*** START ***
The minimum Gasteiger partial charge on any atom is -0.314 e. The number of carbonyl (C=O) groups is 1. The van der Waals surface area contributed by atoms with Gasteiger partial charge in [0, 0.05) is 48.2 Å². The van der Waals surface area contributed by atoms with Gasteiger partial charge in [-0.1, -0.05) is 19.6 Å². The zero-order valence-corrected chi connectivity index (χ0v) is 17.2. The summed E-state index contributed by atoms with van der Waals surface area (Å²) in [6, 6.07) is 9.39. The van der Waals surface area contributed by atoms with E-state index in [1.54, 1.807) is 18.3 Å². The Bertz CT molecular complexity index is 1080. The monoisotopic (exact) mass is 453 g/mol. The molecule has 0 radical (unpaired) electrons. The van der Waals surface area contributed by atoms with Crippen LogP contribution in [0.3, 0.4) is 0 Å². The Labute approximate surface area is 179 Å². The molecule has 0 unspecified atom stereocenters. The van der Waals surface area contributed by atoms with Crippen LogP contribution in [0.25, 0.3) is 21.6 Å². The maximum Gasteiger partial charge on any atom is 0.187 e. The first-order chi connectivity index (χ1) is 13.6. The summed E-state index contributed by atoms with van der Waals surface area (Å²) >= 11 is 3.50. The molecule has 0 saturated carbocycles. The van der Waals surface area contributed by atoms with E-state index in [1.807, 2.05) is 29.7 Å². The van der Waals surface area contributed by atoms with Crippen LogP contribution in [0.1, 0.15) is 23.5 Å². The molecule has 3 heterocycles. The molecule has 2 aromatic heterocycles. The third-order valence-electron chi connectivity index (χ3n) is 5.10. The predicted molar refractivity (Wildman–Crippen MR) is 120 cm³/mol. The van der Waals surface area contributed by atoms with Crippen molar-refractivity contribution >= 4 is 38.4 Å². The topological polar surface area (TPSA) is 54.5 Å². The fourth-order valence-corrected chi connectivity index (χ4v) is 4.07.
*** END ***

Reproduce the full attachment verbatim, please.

The minimum Gasteiger partial charge on any atom is -0.314 e. The number of carbonyl (C=O) groups is 1. The van der Waals surface area contributed by atoms with Gasteiger partial charge in [0, 0.05) is 48.2 Å². The van der Waals surface area contributed by atoms with Gasteiger partial charge in [-0.1, -0.05) is 19.6 Å². The zero-order valence-corrected chi connectivity index (χ0v) is 17.2. The summed E-state index contributed by atoms with van der Waals surface area (Å²) in [6, 6.07) is 9.39. The van der Waals surface area contributed by atoms with E-state index in [1.54, 1.807) is 18.3 Å². The Bertz CT molecular complexity index is 1080. The monoisotopic (exact) mass is 453 g/mol. The molecule has 0 radical (unpaired) electrons. The van der Waals surface area contributed by atoms with Crippen LogP contribution in [0.3, 0.4) is 0 Å². The Labute approximate surface area is 179 Å². The molecule has 0 unspecified atom stereocenters. The van der Waals surface area contributed by atoms with Crippen LogP contribution in [0.25, 0.3) is 21.6 Å². The maximum Gasteiger partial charge on any atom is 0.187 e. The first-order chi connectivity index (χ1) is 13.6. The summed E-state index contributed by atoms with van der Waals surface area (Å²) >= 11 is 3.50. The molecule has 0 saturated carbocycles. The van der Waals surface area contributed by atoms with E-state index in [1.807, 2.05) is 29.7 Å². The van der Waals surface area contributed by atoms with Crippen LogP contribution in [0.1, 0.15) is 23.5 Å². The molecule has 3 heterocycles. The molecule has 2 aromatic heterocycles. The third-order valence-electron chi connectivity index (χ3n) is 5.10. The predicted molar refractivity (Wildman–Crippen MR) is 120 cm³/mol. The van der Waals surface area contributed by atoms with Crippen molar-refractivity contribution >= 4 is 38.4 Å². The topological polar surface area (TPSA) is 54.5 Å². The fourth-order valence-corrected chi connectivity index (χ4v) is 4.07.